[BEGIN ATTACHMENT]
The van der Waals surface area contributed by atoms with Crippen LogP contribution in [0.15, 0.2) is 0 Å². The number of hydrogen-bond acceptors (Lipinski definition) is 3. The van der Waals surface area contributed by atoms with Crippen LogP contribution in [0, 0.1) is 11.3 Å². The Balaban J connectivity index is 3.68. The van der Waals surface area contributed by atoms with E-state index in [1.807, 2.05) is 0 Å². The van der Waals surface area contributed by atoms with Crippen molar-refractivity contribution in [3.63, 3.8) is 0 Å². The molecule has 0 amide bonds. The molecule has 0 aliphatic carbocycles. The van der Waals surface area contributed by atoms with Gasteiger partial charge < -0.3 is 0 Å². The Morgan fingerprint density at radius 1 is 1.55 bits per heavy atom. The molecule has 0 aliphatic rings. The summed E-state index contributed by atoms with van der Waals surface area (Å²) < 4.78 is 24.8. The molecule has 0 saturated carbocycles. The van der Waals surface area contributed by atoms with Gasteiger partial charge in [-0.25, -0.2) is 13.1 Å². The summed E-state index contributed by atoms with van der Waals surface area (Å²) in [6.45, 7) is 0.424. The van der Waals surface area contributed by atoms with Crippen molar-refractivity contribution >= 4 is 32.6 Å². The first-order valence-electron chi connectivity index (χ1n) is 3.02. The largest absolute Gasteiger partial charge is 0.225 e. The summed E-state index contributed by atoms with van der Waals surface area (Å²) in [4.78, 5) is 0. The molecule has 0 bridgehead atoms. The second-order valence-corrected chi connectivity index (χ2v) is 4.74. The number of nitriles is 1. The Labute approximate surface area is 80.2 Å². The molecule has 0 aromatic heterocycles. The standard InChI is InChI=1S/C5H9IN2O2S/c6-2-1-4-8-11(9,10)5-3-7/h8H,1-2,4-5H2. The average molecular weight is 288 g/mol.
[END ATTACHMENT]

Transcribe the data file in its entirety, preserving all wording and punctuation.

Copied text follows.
The van der Waals surface area contributed by atoms with Crippen LogP contribution in [0.15, 0.2) is 0 Å². The number of hydrogen-bond acceptors (Lipinski definition) is 3. The van der Waals surface area contributed by atoms with Crippen LogP contribution in [0, 0.1) is 11.3 Å². The Balaban J connectivity index is 3.68. The van der Waals surface area contributed by atoms with E-state index in [1.807, 2.05) is 0 Å². The van der Waals surface area contributed by atoms with Crippen molar-refractivity contribution in [3.63, 3.8) is 0 Å². The molecule has 0 amide bonds. The molecule has 0 aliphatic carbocycles. The van der Waals surface area contributed by atoms with Gasteiger partial charge < -0.3 is 0 Å². The Morgan fingerprint density at radius 1 is 1.55 bits per heavy atom. The molecule has 0 aliphatic rings. The summed E-state index contributed by atoms with van der Waals surface area (Å²) < 4.78 is 24.8. The molecule has 0 saturated carbocycles. The van der Waals surface area contributed by atoms with Gasteiger partial charge in [-0.25, -0.2) is 13.1 Å². The summed E-state index contributed by atoms with van der Waals surface area (Å²) in [6.45, 7) is 0.424. The van der Waals surface area contributed by atoms with Crippen molar-refractivity contribution >= 4 is 32.6 Å². The first-order valence-electron chi connectivity index (χ1n) is 3.02. The largest absolute Gasteiger partial charge is 0.225 e. The summed E-state index contributed by atoms with van der Waals surface area (Å²) in [4.78, 5) is 0. The molecule has 0 bridgehead atoms. The second-order valence-corrected chi connectivity index (χ2v) is 4.74. The number of nitriles is 1. The Labute approximate surface area is 80.2 Å². The molecule has 0 aromatic heterocycles. The standard InChI is InChI=1S/C5H9IN2O2S/c6-2-1-4-8-11(9,10)5-3-7/h8H,1-2,4-5H2. The average molecular weight is 288 g/mol.